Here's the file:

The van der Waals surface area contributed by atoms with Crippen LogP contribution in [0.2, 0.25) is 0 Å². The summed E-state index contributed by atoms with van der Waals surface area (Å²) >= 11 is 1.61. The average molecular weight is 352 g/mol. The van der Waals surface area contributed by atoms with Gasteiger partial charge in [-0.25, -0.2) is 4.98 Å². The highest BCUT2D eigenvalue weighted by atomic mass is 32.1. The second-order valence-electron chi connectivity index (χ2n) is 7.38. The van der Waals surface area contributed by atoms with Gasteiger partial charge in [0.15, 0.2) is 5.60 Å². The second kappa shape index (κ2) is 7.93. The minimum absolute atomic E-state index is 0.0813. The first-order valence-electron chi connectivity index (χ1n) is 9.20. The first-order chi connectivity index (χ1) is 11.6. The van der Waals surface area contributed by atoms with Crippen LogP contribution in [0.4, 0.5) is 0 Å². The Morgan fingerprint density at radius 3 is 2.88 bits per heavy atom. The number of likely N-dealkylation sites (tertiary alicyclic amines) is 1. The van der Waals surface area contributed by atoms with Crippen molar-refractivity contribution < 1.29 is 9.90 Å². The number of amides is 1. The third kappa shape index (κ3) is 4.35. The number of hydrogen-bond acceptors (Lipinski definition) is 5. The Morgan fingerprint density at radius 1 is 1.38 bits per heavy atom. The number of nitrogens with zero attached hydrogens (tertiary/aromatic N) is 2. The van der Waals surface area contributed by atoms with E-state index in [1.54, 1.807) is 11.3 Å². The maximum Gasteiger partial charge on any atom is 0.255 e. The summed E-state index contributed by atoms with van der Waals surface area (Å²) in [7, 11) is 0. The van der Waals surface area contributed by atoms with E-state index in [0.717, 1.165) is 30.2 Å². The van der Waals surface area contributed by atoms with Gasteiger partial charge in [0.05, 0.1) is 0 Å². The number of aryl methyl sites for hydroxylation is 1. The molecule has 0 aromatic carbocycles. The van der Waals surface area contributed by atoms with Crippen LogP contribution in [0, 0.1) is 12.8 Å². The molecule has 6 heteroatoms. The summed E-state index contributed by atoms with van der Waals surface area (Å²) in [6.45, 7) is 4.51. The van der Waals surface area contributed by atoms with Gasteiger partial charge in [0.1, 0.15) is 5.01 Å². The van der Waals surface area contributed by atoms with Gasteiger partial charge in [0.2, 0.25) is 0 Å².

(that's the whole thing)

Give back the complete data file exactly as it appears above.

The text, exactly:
The van der Waals surface area contributed by atoms with Crippen LogP contribution in [0.2, 0.25) is 0 Å². The summed E-state index contributed by atoms with van der Waals surface area (Å²) >= 11 is 1.61. The average molecular weight is 352 g/mol. The van der Waals surface area contributed by atoms with Gasteiger partial charge in [-0.25, -0.2) is 4.98 Å². The highest BCUT2D eigenvalue weighted by atomic mass is 32.1. The second-order valence-electron chi connectivity index (χ2n) is 7.38. The van der Waals surface area contributed by atoms with Gasteiger partial charge in [0.15, 0.2) is 5.60 Å². The second kappa shape index (κ2) is 7.93. The minimum absolute atomic E-state index is 0.0813. The first-order valence-electron chi connectivity index (χ1n) is 9.20. The first-order chi connectivity index (χ1) is 11.6. The van der Waals surface area contributed by atoms with Crippen LogP contribution in [0.4, 0.5) is 0 Å². The Morgan fingerprint density at radius 3 is 2.88 bits per heavy atom. The number of likely N-dealkylation sites (tertiary alicyclic amines) is 1. The van der Waals surface area contributed by atoms with Crippen molar-refractivity contribution < 1.29 is 9.90 Å². The number of amides is 1. The third kappa shape index (κ3) is 4.35. The number of hydrogen-bond acceptors (Lipinski definition) is 5. The Morgan fingerprint density at radius 1 is 1.38 bits per heavy atom. The number of nitrogens with zero attached hydrogens (tertiary/aromatic N) is 2. The van der Waals surface area contributed by atoms with E-state index in [1.54, 1.807) is 11.3 Å². The maximum Gasteiger partial charge on any atom is 0.255 e. The summed E-state index contributed by atoms with van der Waals surface area (Å²) in [7, 11) is 0. The van der Waals surface area contributed by atoms with E-state index in [0.717, 1.165) is 30.2 Å². The van der Waals surface area contributed by atoms with Gasteiger partial charge in [0.05, 0.1) is 0 Å². The number of aryl methyl sites for hydroxylation is 1. The molecule has 0 aromatic carbocycles. The van der Waals surface area contributed by atoms with Crippen LogP contribution in [0, 0.1) is 12.8 Å². The molecule has 6 heteroatoms. The summed E-state index contributed by atoms with van der Waals surface area (Å²) in [6.45, 7) is 4.51. The van der Waals surface area contributed by atoms with Gasteiger partial charge in [0.1, 0.15) is 5.01 Å². The van der Waals surface area contributed by atoms with Gasteiger partial charge in [0.2, 0.25) is 0 Å².